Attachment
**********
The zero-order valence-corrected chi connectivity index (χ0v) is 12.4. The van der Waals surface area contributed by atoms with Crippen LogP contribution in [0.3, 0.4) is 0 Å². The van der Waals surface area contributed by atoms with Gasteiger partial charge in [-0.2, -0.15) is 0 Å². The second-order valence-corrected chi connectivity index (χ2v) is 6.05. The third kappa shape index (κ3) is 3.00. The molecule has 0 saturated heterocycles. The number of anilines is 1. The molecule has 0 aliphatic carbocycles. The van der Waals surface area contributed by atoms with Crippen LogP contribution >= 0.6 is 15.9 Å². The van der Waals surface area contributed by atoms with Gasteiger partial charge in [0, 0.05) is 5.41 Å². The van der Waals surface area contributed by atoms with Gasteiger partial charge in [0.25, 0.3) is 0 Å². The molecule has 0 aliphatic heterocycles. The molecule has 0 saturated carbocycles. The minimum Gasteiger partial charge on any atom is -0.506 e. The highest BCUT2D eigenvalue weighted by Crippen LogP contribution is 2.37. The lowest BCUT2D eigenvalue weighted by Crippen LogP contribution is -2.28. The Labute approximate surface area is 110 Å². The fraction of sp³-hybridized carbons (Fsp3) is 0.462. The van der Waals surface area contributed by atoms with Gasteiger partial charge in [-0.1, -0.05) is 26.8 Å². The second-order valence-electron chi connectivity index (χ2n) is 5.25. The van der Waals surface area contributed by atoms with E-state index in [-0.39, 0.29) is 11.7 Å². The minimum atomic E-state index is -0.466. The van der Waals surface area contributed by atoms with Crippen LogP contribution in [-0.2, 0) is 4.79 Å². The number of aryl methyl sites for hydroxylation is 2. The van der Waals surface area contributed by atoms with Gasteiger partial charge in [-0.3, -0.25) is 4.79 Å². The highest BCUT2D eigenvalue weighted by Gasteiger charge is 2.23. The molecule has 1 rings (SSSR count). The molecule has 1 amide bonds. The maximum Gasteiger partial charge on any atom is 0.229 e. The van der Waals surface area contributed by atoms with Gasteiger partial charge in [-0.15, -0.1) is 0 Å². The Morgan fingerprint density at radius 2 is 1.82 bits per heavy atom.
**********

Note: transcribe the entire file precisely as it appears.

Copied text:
The zero-order valence-corrected chi connectivity index (χ0v) is 12.4. The van der Waals surface area contributed by atoms with Crippen LogP contribution in [0.3, 0.4) is 0 Å². The van der Waals surface area contributed by atoms with Gasteiger partial charge in [-0.2, -0.15) is 0 Å². The second-order valence-corrected chi connectivity index (χ2v) is 6.05. The third kappa shape index (κ3) is 3.00. The molecule has 0 saturated heterocycles. The number of anilines is 1. The molecule has 0 aliphatic carbocycles. The van der Waals surface area contributed by atoms with Crippen LogP contribution >= 0.6 is 15.9 Å². The van der Waals surface area contributed by atoms with Gasteiger partial charge in [0, 0.05) is 5.41 Å². The van der Waals surface area contributed by atoms with Gasteiger partial charge in [0.25, 0.3) is 0 Å². The molecule has 0 aliphatic heterocycles. The molecule has 0 saturated carbocycles. The minimum Gasteiger partial charge on any atom is -0.506 e. The highest BCUT2D eigenvalue weighted by Crippen LogP contribution is 2.37. The lowest BCUT2D eigenvalue weighted by Crippen LogP contribution is -2.28. The Labute approximate surface area is 110 Å². The fraction of sp³-hybridized carbons (Fsp3) is 0.462. The van der Waals surface area contributed by atoms with Gasteiger partial charge in [-0.1, -0.05) is 26.8 Å². The second-order valence-electron chi connectivity index (χ2n) is 5.25. The van der Waals surface area contributed by atoms with E-state index in [-0.39, 0.29) is 11.7 Å². The minimum atomic E-state index is -0.466. The van der Waals surface area contributed by atoms with Crippen LogP contribution in [-0.2, 0) is 4.79 Å². The number of aryl methyl sites for hydroxylation is 2. The van der Waals surface area contributed by atoms with Gasteiger partial charge in [-0.3, -0.25) is 4.79 Å². The highest BCUT2D eigenvalue weighted by Gasteiger charge is 2.23. The molecule has 1 rings (SSSR count). The molecule has 1 amide bonds. The maximum Gasteiger partial charge on any atom is 0.229 e. The van der Waals surface area contributed by atoms with Gasteiger partial charge in [-0.15, -0.1) is 0 Å². The Morgan fingerprint density at radius 2 is 1.82 bits per heavy atom.